"The software to control the (Duqu) virus has been developed and made available to organizations and corporations" in Iran, head of civil defense Brigadier General Gholamreza Jalali told the official IRNA news agency.
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"The elimination (process) was carried out and the organizations penetrated by the virus are under control ... The cyber defense unit works day and night to combat cyber attacks and spy (computer) virus," he added.
Nuclear facility in Bushehr (Photo: EPA)
Duqu infections have been reported in a dozen countries including Iran, France, Britain and India, US computer security firm Symantec said in mid-October.
The virus takes advantage of a previously unknown vulnerability in a Windows font-parsing engine to plant malicious code in the heart of a computer system, according to Microsoft.
Similarities between Duqu and a malicious Stuxnet worm have prompted speculation that the same culprits might be involved, though no links have been proven.
Duqu is similar to Stuxnet but is designed to gather intelligence for future attacks on industrial control systems.
Stuxnet was designed to attack computer control systems made by German industrial giant Siemens and commonly used to manage water supplies, oil rigs, power plants and other critical infrastructure.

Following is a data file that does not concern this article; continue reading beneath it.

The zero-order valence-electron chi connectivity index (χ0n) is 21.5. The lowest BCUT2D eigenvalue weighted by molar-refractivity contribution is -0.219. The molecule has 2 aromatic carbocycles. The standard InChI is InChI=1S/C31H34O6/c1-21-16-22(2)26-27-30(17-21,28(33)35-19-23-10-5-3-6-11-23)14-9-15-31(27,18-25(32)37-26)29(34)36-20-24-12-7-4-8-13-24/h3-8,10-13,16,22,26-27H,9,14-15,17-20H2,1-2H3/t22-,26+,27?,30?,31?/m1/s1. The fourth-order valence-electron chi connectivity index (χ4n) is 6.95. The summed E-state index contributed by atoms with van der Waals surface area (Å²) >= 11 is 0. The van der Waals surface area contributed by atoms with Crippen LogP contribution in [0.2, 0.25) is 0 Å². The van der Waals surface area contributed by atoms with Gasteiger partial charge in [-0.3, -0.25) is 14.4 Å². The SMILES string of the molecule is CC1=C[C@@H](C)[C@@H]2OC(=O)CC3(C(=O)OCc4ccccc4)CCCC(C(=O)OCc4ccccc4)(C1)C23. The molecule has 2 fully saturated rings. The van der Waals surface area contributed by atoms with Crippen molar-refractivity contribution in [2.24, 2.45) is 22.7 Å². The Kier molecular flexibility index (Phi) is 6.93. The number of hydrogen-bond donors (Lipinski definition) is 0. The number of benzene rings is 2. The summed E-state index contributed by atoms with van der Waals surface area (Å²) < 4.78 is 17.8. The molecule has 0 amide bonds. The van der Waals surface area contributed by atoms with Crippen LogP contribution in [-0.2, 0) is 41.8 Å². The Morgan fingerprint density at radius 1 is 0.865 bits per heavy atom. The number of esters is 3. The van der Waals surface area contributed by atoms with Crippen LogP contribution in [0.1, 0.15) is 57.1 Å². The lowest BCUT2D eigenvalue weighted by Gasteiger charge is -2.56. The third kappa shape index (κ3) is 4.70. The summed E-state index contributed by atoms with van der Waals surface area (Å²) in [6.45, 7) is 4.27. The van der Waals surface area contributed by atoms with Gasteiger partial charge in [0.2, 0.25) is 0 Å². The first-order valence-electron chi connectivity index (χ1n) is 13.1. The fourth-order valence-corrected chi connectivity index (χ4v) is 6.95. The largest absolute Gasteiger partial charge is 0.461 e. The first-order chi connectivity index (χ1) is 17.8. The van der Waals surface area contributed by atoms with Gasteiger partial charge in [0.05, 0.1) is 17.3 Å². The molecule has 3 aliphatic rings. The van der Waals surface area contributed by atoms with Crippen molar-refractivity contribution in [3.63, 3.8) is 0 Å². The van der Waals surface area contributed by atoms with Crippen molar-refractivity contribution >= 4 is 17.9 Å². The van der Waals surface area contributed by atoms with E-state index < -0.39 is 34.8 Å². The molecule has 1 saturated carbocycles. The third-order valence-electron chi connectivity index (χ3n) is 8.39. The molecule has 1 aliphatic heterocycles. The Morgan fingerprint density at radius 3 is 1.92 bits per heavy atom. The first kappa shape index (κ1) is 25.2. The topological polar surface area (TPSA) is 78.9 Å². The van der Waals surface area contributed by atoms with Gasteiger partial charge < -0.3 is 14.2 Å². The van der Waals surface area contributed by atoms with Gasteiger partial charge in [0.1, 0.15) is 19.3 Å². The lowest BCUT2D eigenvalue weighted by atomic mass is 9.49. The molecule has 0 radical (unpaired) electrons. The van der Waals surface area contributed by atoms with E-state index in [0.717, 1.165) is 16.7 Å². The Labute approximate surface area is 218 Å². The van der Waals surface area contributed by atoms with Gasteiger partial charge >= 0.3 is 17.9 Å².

Most Stuxnet infections have been discovered in Iran, giving rise to speculation it was intended to sabotage nuclear facilities there. The worm was crafted to recognize the system it was designed to attack.
'The more the merrier'
The New York Times reported in January that US and Israeli intelligence services collaborated to develop the computer worm to sabotage Iran's efforts to make a nuclear bomb.
The report comes just a day after a mysterious explosion killed at least 17 people at an Iranian Revolutionary Guard Corps base near Tehran. Iran claims the blast was an accident but US blogger Richard Silverstein said Saturday that Israel was the mastermind.
In his blog, Tikun Olam, Silverstein quotes an Israeli expert as saying that the Mossad was responsible for the explosion, in collaboration with the Iranian militant opposition group Mojahedin-e-Khalq.
In an interview with Army Radio, Defense minister Ehud Barak said that he didn't know what caused the blast but added "the more the merrier."
Dudi Cohen contributed to the report
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